National is unchanged on last month on 46 seats while Labour is down 2 seats to 42. ACT remains constant on 16 seats while the Greens pick up 3 seats to a total of 12. The Māori Party is down 1 seat on last month to 4.
The combined projected seats for the Centre Right of 62 seats is unchanged on last month and would allow them to form a government.
Following National's decision to rule out working with the Māori Party, we are now including their seats in the Centre-Left bloc. Given that the Green gains have come at the expense of Labour and the Māori Party, the Centre Left's total is unchanged on last month at 58 seats.
Net favourability is a measure of the number people who have a favourable view of a politician minus those who have an unfavourable view. A positive score means more people have a favourable view of someone than unfavourable while a negative rating means the reverse.
Chris Hipkins drops 3 points to a net favourability of +19%. While still some way behind the Prime Minister, Christopher Luxon jumps 5 points for a net favourability rating of -2%.
David Seymour has a net favourability of -4% (+7 points) while Māori Party co-leaders, Rawiri Waititi and Debbie Ngarewa-Packer, have net favourability ratings of -26% and -27%, respectively.
Among undecided voters, it is now an effective tie in the net favourability stakes between the two candidates for Prime Minister as Chris Hipkins drops 36 points to -6% while Christopher Luxon increases 19 points to -7%. David Seymour has the highest net favourability among undecided voters of those politicians we included of +5%.
Our Hands Off Our Homes: Stop Central Planning Committees roadshow is well under way. We’re traversing the length and breadth of the country from Invercargill to Whangārei to raise awareness about the Government's latest power grab. By increasing the profile of this issue, we are putting pressure on the Government to scrap these undemocratic reforms.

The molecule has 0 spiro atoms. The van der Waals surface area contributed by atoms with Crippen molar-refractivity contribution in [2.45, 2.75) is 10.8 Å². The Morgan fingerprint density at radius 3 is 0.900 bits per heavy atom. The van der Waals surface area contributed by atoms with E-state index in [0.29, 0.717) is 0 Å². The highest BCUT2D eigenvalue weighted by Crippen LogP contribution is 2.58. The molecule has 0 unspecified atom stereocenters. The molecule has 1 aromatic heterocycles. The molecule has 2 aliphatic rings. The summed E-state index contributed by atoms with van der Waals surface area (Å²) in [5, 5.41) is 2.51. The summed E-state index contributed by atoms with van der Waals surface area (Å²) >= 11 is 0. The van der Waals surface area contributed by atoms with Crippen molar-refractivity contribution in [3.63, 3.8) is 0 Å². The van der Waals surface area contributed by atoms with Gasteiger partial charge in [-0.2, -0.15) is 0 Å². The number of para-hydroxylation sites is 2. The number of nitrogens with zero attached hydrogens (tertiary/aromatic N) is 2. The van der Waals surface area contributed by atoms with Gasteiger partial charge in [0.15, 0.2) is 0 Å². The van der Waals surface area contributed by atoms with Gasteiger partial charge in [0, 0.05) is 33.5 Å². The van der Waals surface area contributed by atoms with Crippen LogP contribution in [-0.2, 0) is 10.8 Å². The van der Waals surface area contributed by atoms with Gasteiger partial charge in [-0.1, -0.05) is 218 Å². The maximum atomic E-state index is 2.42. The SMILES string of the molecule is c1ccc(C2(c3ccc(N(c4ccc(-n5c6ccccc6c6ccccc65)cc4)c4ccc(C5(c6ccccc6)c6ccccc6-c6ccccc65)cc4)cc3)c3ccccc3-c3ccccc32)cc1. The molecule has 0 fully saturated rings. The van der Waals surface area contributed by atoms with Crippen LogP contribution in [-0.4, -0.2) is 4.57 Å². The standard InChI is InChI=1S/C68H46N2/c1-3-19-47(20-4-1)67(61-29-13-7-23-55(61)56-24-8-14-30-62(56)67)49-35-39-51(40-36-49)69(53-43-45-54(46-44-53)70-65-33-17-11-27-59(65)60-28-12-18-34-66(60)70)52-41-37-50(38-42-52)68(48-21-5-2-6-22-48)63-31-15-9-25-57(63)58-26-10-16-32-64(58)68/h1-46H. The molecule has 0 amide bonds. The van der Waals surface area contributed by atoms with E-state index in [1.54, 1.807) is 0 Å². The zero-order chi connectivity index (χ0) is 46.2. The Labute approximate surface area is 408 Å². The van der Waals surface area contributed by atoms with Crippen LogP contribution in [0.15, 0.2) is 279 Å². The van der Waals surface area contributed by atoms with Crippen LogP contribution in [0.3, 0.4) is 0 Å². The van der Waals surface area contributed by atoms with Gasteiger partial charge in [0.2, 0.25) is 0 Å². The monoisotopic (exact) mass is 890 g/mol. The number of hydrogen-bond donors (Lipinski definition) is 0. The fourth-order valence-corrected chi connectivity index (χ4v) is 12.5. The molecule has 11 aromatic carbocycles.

And we have already made some progress.
We invited all Members of Parliament, mayors and councillors to come along and listen to voters' concerns about these reforms and give their own view about the proposals. On the very first day of our roadshow, I received an email from Minister Parker where he refused to attend one of our events as they were, apparently, "political grandstanding".
While he clearly wasn't interested in hearing what New Zealanders think, he did confirm a Government back down.
Under his original plans, these reforms would have given the new National Māori Entity the ability to monitor and issue directions to the Minister and all bodies acting under these new laws, including the Environment Court. This prompted an unprecedented intervention from the Chief Justice, Dame Helen Winkelmann, who said such an approach was "inconsistent with New Zealand's constitutional arrangements".